Before 1982 my main exposure to music was listening to ABBA cassette tapes that my mum owned and Oxygene by Jean Michel Jarre that my dad had. Not a good start it must be said. For some reason the punk explosion of the 70s was completely missed on me, being only six years old at the time. I can remember a couple of Dr Hook songs and that’s about it. Remember that at this time in (un)civilisation there were exactly three tv channels and about four legal radio stations.

At some point the music in the charts began to make its way into my consciousness. Previously I have indicated my first single and album purchases. I don’t count these as having any particular musical taste because I was buying what was popular. I did listen to those songs a lot though. My first real taste of excitement came with a particular guitar solo in a particular song.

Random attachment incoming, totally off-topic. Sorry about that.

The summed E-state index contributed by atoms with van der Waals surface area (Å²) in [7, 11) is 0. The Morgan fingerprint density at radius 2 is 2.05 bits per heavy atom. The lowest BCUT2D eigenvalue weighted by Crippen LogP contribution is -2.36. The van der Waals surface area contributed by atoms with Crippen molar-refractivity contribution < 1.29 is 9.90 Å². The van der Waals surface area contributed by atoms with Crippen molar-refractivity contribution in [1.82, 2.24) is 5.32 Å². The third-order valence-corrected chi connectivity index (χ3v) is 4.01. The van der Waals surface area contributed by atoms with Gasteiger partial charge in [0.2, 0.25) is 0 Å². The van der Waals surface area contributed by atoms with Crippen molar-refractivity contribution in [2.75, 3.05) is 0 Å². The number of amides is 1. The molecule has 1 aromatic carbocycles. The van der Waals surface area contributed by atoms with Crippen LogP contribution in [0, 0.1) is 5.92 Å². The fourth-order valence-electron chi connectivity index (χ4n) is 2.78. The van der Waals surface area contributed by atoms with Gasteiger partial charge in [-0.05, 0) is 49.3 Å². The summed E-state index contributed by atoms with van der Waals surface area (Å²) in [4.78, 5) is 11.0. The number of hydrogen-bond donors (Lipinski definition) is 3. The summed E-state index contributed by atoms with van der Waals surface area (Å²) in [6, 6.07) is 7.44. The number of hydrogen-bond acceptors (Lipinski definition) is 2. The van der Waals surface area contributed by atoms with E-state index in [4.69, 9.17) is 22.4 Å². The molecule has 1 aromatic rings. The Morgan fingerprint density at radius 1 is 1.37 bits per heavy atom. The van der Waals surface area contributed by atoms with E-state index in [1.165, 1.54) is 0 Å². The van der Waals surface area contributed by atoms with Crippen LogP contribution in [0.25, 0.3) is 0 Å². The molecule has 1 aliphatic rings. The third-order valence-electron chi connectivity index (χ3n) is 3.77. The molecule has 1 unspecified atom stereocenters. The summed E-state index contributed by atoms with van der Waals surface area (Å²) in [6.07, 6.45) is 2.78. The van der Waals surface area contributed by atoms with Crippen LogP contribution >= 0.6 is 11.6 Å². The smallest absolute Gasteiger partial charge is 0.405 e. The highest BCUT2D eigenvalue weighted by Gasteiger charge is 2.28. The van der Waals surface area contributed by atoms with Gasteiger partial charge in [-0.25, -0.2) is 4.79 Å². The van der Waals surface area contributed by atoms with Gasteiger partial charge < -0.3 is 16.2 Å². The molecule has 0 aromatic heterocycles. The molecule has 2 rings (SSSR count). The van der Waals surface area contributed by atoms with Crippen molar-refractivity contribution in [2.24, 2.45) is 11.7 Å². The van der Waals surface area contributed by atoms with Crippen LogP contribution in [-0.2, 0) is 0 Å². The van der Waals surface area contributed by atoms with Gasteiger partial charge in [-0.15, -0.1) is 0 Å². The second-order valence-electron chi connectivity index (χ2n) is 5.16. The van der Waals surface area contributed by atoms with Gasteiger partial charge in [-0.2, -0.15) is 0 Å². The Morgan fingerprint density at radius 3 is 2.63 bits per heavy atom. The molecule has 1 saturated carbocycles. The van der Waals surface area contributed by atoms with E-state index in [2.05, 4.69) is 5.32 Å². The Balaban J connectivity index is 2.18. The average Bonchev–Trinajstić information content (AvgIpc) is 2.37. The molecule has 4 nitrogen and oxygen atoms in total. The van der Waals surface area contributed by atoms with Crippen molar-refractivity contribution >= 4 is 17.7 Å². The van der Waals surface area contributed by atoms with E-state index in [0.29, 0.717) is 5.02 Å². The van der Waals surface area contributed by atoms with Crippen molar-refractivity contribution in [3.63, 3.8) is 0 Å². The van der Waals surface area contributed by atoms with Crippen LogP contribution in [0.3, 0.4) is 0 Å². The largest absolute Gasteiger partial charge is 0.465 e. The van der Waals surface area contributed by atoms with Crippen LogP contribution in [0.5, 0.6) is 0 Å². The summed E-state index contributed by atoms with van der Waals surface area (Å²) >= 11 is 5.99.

Together in electric dreams

This single by Georgio Moroder and Philip Oakley was the main track from a film soundtrack but the guitar solo was something else. It really made me think about guitars and the sounds they make. This was late 1984.

My next music references occur during 1986. I had joined the Air Cadets (a communication about this will definitely follow) and was now mixing with older teenagers and listening to their music and conversations. The following is a list of music events during 1986 and may not be in correct chronological order but given that it was 26 years ago that’s not a great surprise.

  • Europe released “The Final Countdown” and I really liked it.